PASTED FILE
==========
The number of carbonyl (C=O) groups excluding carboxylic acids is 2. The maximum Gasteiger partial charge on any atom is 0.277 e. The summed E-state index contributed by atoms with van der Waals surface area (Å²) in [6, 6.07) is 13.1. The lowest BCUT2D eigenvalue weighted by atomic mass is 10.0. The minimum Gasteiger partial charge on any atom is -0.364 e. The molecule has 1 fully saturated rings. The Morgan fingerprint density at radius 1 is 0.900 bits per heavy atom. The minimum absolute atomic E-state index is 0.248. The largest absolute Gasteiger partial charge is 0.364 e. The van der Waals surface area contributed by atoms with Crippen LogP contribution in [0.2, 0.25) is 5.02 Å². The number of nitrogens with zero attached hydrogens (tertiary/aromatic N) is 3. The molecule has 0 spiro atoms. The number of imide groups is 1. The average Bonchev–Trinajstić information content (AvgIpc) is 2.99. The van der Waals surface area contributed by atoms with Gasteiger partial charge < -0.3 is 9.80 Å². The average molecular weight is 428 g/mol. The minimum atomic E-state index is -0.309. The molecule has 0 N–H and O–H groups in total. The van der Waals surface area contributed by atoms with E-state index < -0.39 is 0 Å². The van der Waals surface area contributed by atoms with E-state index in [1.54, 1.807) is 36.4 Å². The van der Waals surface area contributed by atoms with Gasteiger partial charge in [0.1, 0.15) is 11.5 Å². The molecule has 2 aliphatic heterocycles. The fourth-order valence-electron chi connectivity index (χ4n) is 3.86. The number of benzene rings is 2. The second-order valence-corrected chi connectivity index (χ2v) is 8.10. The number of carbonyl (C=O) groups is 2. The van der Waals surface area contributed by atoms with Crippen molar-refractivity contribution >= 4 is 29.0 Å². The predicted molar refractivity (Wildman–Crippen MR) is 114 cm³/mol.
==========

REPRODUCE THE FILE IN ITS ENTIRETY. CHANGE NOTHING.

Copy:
The number of carbonyl (C=O) groups excluding carboxylic acids is 2. The maximum Gasteiger partial charge on any atom is 0.277 e. The summed E-state index contributed by atoms with van der Waals surface area (Å²) in [6, 6.07) is 13.1. The lowest BCUT2D eigenvalue weighted by atomic mass is 10.0. The minimum Gasteiger partial charge on any atom is -0.364 e. The molecule has 1 fully saturated rings. The Morgan fingerprint density at radius 1 is 0.900 bits per heavy atom. The minimum absolute atomic E-state index is 0.248. The largest absolute Gasteiger partial charge is 0.364 e. The van der Waals surface area contributed by atoms with Crippen LogP contribution in [0.2, 0.25) is 5.02 Å². The number of nitrogens with zero attached hydrogens (tertiary/aromatic N) is 3. The molecule has 0 spiro atoms. The number of imide groups is 1. The average Bonchev–Trinajstić information content (AvgIpc) is 2.99. The van der Waals surface area contributed by atoms with Gasteiger partial charge < -0.3 is 9.80 Å². The average molecular weight is 428 g/mol. The minimum atomic E-state index is -0.309. The molecule has 0 N–H and O–H groups in total. The van der Waals surface area contributed by atoms with E-state index < -0.39 is 0 Å². The van der Waals surface area contributed by atoms with E-state index in [1.54, 1.807) is 36.4 Å². The van der Waals surface area contributed by atoms with Gasteiger partial charge in [0.1, 0.15) is 11.5 Å². The molecule has 2 aliphatic heterocycles. The fourth-order valence-electron chi connectivity index (χ4n) is 3.86. The number of benzene rings is 2. The second-order valence-corrected chi connectivity index (χ2v) is 8.10. The number of carbonyl (C=O) groups is 2. The van der Waals surface area contributed by atoms with Crippen molar-refractivity contribution >= 4 is 29.0 Å². The predicted molar refractivity (Wildman–Crippen MR) is 114 cm³/mol.